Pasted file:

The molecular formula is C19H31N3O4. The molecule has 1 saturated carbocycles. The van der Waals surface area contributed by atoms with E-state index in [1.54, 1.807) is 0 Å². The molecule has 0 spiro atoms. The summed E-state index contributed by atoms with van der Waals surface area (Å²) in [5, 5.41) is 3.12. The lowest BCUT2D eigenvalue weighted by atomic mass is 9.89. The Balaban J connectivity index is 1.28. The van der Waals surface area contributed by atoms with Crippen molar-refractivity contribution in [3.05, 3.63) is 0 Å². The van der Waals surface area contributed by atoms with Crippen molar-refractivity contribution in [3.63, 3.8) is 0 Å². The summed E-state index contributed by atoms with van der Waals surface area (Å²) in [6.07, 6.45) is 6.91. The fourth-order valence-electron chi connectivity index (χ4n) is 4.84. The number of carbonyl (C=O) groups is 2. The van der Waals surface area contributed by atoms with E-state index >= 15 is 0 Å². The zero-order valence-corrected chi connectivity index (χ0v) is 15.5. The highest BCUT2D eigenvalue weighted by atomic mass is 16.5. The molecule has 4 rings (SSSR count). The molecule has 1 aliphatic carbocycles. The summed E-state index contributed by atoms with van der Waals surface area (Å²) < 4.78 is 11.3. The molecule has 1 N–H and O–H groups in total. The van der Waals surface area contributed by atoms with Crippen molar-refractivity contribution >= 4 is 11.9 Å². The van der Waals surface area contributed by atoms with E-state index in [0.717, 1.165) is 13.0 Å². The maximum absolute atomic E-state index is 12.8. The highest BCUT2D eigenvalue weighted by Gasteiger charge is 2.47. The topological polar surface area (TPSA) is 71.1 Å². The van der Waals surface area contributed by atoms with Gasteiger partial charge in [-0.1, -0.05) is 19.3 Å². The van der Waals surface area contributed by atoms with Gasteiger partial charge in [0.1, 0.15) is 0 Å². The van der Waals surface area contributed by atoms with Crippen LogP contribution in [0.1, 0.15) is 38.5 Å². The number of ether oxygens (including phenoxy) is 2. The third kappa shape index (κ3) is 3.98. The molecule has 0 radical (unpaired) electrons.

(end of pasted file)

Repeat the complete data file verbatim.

The molecular formula is C19H31N3O4. The molecule has 1 saturated carbocycles. The van der Waals surface area contributed by atoms with E-state index in [1.54, 1.807) is 0 Å². The molecule has 0 spiro atoms. The summed E-state index contributed by atoms with van der Waals surface area (Å²) in [5, 5.41) is 3.12. The lowest BCUT2D eigenvalue weighted by atomic mass is 9.89. The Balaban J connectivity index is 1.28. The van der Waals surface area contributed by atoms with Crippen molar-refractivity contribution in [3.05, 3.63) is 0 Å². The van der Waals surface area contributed by atoms with Crippen molar-refractivity contribution in [3.63, 3.8) is 0 Å². The summed E-state index contributed by atoms with van der Waals surface area (Å²) in [6.07, 6.45) is 6.91. The fourth-order valence-electron chi connectivity index (χ4n) is 4.84. The number of carbonyl (C=O) groups is 2. The van der Waals surface area contributed by atoms with E-state index >= 15 is 0 Å². The zero-order valence-corrected chi connectivity index (χ0v) is 15.5. The highest BCUT2D eigenvalue weighted by atomic mass is 16.5. The molecule has 4 rings (SSSR count). The molecule has 1 aliphatic carbocycles. The summed E-state index contributed by atoms with van der Waals surface area (Å²) < 4.78 is 11.3. The molecule has 1 N–H and O–H groups in total. The van der Waals surface area contributed by atoms with Crippen molar-refractivity contribution >= 4 is 11.9 Å². The van der Waals surface area contributed by atoms with E-state index in [0.717, 1.165) is 13.0 Å². The maximum absolute atomic E-state index is 12.8. The highest BCUT2D eigenvalue weighted by Gasteiger charge is 2.47. The topological polar surface area (TPSA) is 71.1 Å². The van der Waals surface area contributed by atoms with Gasteiger partial charge in [-0.1, -0.05) is 19.3 Å². The van der Waals surface area contributed by atoms with Gasteiger partial charge in [0.1, 0.15) is 0 Å². The van der Waals surface area contributed by atoms with Crippen LogP contribution in [0.1, 0.15) is 38.5 Å². The number of ether oxygens (including phenoxy) is 2. The third kappa shape index (κ3) is 3.98. The molecule has 0 radical (unpaired) electrons.